Sudlersville Bet­ter­ment Club cel­e­brates 100 years

Record Observer - - Front Page - By HAN­NAH COMBS & JOSHUA FREE­MAN news­room@recor­dob­server.com

SUDLERSVILLE — The Sudlersville Com­mu­nity Bet­ter­ment Club has been in ex­is­tence for 100 years. Over the years, the club has had many lead­ers, mem­bers and fol­low­ers, who have been in­stru­men­tal in keep­ing the old­est meet­ing or­ga­ni­za­tion in Sudlersville go­ing.

The club cel­e­brated its 100-year an­niver­sar y with a lun­cheon, Satur­day, June 25 at the Sudlersville

Vol­un­teer Fire Com­pany. Club Pres­i­dent Loretta Walls said she hoped the cel­e­bra­tion would leave those in at­ten­dance with good mem­o­ries of Sudlersville and the sur­round­ing area.

“It is so nice to have for­mer mem­bers of our com­mu­nity here to­day,” she said. “It is like hav­ing our Sudlersville fam­ily back to­gether again to share this day with us.”

In ad­di­tion to the lunch, pro­vided by fire com­pany aux­il­iar y mem­bers, the event fea­tured a slideshow of pho­tos from the 1980s through the present com­piled by mem­ber Made­line Hub­bard. The slideshow show­cased ac­tiv­i­ties the club had been in­volved in and old friends and rel­a­tives who had vis­ited through­out the years, Walls said.

Ac­cord­ing to a 1996 ar­ti­cle found at the Sudlersville Me­mo­rial Li­brary, the club be­gan in 1916 with Min­nie H. Walls serv­ing as the first pres­i­dent of the club un­til 1918. Dur­ing her time as pres­i­dent, the club took part in projects such as pay­ing for the town traf­fic light and pay­ing $5 a year for the town clock to be wound.

Anna Roberts Ware was one of the special speak­ers at the an­niver­sary cel­e­bra­tion. Ware’s mother was the first vice pres­i­dent of the club when it of­fi­cially formed in 1916.

“Women’s Clubs were just be­gin­ning to be the thing in 1916,” Ware said, “and the women of Sudlersville thought to or­ga­nize a club. Weren’t those Sudlersville women smart? They knew it from the be­gin­ning”.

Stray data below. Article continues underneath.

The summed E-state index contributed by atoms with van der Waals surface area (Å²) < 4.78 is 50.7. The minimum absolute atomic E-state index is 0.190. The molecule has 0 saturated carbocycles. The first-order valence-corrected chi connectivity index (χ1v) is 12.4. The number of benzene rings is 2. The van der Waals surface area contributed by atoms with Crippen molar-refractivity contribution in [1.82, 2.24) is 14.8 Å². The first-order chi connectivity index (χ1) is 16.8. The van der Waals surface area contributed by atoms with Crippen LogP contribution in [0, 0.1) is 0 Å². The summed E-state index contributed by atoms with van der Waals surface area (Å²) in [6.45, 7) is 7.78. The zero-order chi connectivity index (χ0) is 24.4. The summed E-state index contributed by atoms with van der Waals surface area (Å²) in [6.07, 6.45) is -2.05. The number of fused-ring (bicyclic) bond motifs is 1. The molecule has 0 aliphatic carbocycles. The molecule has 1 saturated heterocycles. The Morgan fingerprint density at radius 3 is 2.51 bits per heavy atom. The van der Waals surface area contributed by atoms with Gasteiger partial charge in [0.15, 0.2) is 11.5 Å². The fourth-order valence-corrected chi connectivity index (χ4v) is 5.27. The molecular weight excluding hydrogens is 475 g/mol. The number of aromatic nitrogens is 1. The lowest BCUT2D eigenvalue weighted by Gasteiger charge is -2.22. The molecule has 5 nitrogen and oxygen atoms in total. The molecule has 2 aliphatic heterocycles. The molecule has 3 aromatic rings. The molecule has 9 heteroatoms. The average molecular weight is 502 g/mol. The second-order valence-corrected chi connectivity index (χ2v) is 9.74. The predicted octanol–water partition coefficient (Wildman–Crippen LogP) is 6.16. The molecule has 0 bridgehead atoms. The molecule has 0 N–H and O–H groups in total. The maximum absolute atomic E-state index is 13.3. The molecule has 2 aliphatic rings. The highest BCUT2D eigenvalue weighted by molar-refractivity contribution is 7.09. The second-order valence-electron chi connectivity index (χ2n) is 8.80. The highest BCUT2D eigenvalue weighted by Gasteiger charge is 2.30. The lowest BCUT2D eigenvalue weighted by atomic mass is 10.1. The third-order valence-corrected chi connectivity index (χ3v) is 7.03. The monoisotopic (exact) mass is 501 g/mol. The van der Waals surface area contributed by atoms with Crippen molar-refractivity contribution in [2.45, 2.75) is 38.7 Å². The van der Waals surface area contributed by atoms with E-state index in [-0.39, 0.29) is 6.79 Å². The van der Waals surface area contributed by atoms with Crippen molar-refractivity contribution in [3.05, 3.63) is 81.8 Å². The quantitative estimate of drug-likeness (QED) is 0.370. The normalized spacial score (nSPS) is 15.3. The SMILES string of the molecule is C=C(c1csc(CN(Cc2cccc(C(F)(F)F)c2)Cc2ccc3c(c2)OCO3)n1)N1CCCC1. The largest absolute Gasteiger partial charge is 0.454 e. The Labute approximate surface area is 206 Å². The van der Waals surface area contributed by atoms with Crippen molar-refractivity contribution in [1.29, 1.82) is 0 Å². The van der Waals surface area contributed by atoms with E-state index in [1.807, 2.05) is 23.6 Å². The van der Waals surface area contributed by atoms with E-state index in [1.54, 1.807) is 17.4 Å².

Ware shared her rec­ol­lec­tion of rum­mage sales held by the club at Four Cor­ners and mem­bers send­ing items that didn’t sell to “poor coun­tries.”

One of the first things the club did, Ware re­called, was to put a traf­fic light at Four Cor­ners.

They would also es­tab­lish the Sudlersville Li­brary in mem­ory of Emma Chance and mem­bers served as li­brar­i­ans. The li­brary opened with 400 books donated by Mr. Al Chance, said Ware and Dr. Met­calf gave a revolving book case to help dis­play the many books.

The li­brar y sur vived the scar­let fever epi­demic, which broke out in 1926. In a des­per­ate act to safe guard the li­brary books and to counter the spread of in­fec­tion, no one was al­lowed to check out books from the li­brary dur­ing the epi­demic, and books in­side homes of the af­flicted were de­stroyed.

The li­brary would grow to hold 1,900 books, and Dr. Met­calf’s revolving book case is still on dis­play to­day, Ware said.

Ware shared her mem­o­ries of the club’s spon­sored Girl Scout troop, of which she was a mem­ber. She re­mem­bers at age 11 gath­er­ing at a club mem­ber’s house to learn the carol, “The 12 Days of Christ­mas” and singing at the Christ­mas tree pro­vided and lit by the club.

The club also or­ga­nized a yearly trash col­lec­tion, Ware said, and, in the 1940s, worked to beau­tify the town, plant­ing pink dog­wood trees in all the Sudlersville yards.

Although the Bet­ter­ment Club has spon­sored of some of Sudlersville’s most his­toric mo­ments, like the Bi­cen­ten­nial Cel­e­bra­tion of 1976, the first Sudlersville Day in 1973, and pay­ing for the rail­ing of Sudlersville Me­mo­rial Li­brary in 1963, none had a big­ger im­pact on the town than the Sudlersville Train Sta­tion Mu­seum or the Jim­mie Foxx statue.